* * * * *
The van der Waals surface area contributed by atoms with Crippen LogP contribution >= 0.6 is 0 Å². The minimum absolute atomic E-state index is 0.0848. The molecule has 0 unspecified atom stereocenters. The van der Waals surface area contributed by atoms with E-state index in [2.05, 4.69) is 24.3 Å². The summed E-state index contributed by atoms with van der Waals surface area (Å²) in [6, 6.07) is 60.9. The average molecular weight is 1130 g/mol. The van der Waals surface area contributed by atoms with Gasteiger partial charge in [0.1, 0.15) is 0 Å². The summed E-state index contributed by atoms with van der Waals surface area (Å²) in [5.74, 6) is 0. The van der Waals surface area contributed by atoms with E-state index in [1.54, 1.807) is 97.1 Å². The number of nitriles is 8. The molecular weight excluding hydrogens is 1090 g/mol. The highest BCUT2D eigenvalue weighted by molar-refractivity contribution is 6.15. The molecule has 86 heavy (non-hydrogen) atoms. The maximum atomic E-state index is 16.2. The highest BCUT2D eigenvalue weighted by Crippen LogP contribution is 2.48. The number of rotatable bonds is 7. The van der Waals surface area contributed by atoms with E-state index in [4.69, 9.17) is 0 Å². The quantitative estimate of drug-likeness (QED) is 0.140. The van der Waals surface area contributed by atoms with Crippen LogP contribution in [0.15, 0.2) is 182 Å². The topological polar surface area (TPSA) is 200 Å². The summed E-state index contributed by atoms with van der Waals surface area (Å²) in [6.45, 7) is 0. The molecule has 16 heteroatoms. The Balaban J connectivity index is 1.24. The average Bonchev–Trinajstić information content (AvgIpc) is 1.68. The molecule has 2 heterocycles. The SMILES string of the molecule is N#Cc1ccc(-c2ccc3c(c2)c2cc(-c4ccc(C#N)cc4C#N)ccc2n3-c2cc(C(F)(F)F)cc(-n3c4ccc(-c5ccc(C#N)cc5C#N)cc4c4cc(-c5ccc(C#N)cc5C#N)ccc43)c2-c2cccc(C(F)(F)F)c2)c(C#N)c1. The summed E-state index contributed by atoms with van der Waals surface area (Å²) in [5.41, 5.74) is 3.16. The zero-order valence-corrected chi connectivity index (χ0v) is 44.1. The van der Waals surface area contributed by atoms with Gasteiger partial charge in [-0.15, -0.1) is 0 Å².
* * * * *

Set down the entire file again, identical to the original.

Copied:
The van der Waals surface area contributed by atoms with Crippen LogP contribution >= 0.6 is 0 Å². The minimum absolute atomic E-state index is 0.0848. The molecule has 0 unspecified atom stereocenters. The van der Waals surface area contributed by atoms with E-state index in [2.05, 4.69) is 24.3 Å². The summed E-state index contributed by atoms with van der Waals surface area (Å²) in [6, 6.07) is 60.9. The average molecular weight is 1130 g/mol. The van der Waals surface area contributed by atoms with Gasteiger partial charge in [0.1, 0.15) is 0 Å². The summed E-state index contributed by atoms with van der Waals surface area (Å²) in [5.74, 6) is 0. The van der Waals surface area contributed by atoms with E-state index in [1.54, 1.807) is 97.1 Å². The number of nitriles is 8. The molecular weight excluding hydrogens is 1090 g/mol. The highest BCUT2D eigenvalue weighted by molar-refractivity contribution is 6.15. The molecule has 86 heavy (non-hydrogen) atoms. The maximum atomic E-state index is 16.2. The highest BCUT2D eigenvalue weighted by Crippen LogP contribution is 2.48. The number of rotatable bonds is 7. The van der Waals surface area contributed by atoms with E-state index in [4.69, 9.17) is 0 Å². The quantitative estimate of drug-likeness (QED) is 0.140. The van der Waals surface area contributed by atoms with Crippen LogP contribution in [0.15, 0.2) is 182 Å². The topological polar surface area (TPSA) is 200 Å². The summed E-state index contributed by atoms with van der Waals surface area (Å²) in [6.45, 7) is 0. The molecule has 16 heteroatoms. The Balaban J connectivity index is 1.24. The average Bonchev–Trinajstić information content (AvgIpc) is 1.68. The molecule has 2 heterocycles. The SMILES string of the molecule is N#Cc1ccc(-c2ccc3c(c2)c2cc(-c4ccc(C#N)cc4C#N)ccc2n3-c2cc(C(F)(F)F)cc(-n3c4ccc(-c5ccc(C#N)cc5C#N)cc4c4cc(-c5ccc(C#N)cc5C#N)ccc43)c2-c2cccc(C(F)(F)F)c2)c(C#N)c1. The summed E-state index contributed by atoms with van der Waals surface area (Å²) in [5.41, 5.74) is 3.16. The zero-order valence-corrected chi connectivity index (χ0v) is 44.1. The van der Waals surface area contributed by atoms with Gasteiger partial charge in [-0.15, -0.1) is 0 Å².